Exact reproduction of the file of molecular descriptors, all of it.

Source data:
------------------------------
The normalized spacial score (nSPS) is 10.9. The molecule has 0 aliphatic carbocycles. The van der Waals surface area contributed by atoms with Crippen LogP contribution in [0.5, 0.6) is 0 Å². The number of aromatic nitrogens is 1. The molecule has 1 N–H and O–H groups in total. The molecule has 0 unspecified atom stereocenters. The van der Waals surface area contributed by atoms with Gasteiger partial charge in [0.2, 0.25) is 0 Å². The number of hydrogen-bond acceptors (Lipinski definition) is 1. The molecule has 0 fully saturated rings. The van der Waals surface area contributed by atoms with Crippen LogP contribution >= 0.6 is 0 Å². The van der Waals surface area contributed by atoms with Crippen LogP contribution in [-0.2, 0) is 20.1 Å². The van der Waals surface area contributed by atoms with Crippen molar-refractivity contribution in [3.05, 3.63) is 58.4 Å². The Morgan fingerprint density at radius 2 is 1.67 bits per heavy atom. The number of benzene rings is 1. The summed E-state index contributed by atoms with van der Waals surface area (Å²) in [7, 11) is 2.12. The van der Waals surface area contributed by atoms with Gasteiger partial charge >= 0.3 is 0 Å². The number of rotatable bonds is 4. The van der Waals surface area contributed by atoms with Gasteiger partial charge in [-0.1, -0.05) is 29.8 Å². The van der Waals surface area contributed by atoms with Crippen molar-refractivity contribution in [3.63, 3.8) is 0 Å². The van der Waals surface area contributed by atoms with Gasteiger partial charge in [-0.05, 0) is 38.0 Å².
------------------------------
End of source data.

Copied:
The normalized spacial score (nSPS) is 10.9. The molecule has 0 aliphatic carbocycles. The van der Waals surface area contributed by atoms with Crippen LogP contribution in [0.5, 0.6) is 0 Å². The number of aromatic nitrogens is 1. The molecule has 1 N–H and O–H groups in total. The molecule has 0 unspecified atom stereocenters. The van der Waals surface area contributed by atoms with Gasteiger partial charge in [0.2, 0.25) is 0 Å². The number of hydrogen-bond acceptors (Lipinski definition) is 1. The molecule has 0 fully saturated rings. The van der Waals surface area contributed by atoms with Crippen LogP contribution >= 0.6 is 0 Å². The van der Waals surface area contributed by atoms with Crippen LogP contribution in [-0.2, 0) is 20.1 Å². The van der Waals surface area contributed by atoms with Crippen molar-refractivity contribution in [3.05, 3.63) is 58.4 Å². The Morgan fingerprint density at radius 2 is 1.67 bits per heavy atom. The number of benzene rings is 1. The summed E-state index contributed by atoms with van der Waals surface area (Å²) in [7, 11) is 2.12. The van der Waals surface area contributed by atoms with Gasteiger partial charge >= 0.3 is 0 Å². The number of rotatable bonds is 4. The van der Waals surface area contributed by atoms with Gasteiger partial charge in [-0.1, -0.05) is 29.8 Å². The van der Waals surface area contributed by atoms with Crippen molar-refractivity contribution in [3.63, 3.8) is 0 Å². The van der Waals surface area contributed by atoms with Gasteiger partial charge in [-0.05, 0) is 38.0 Å².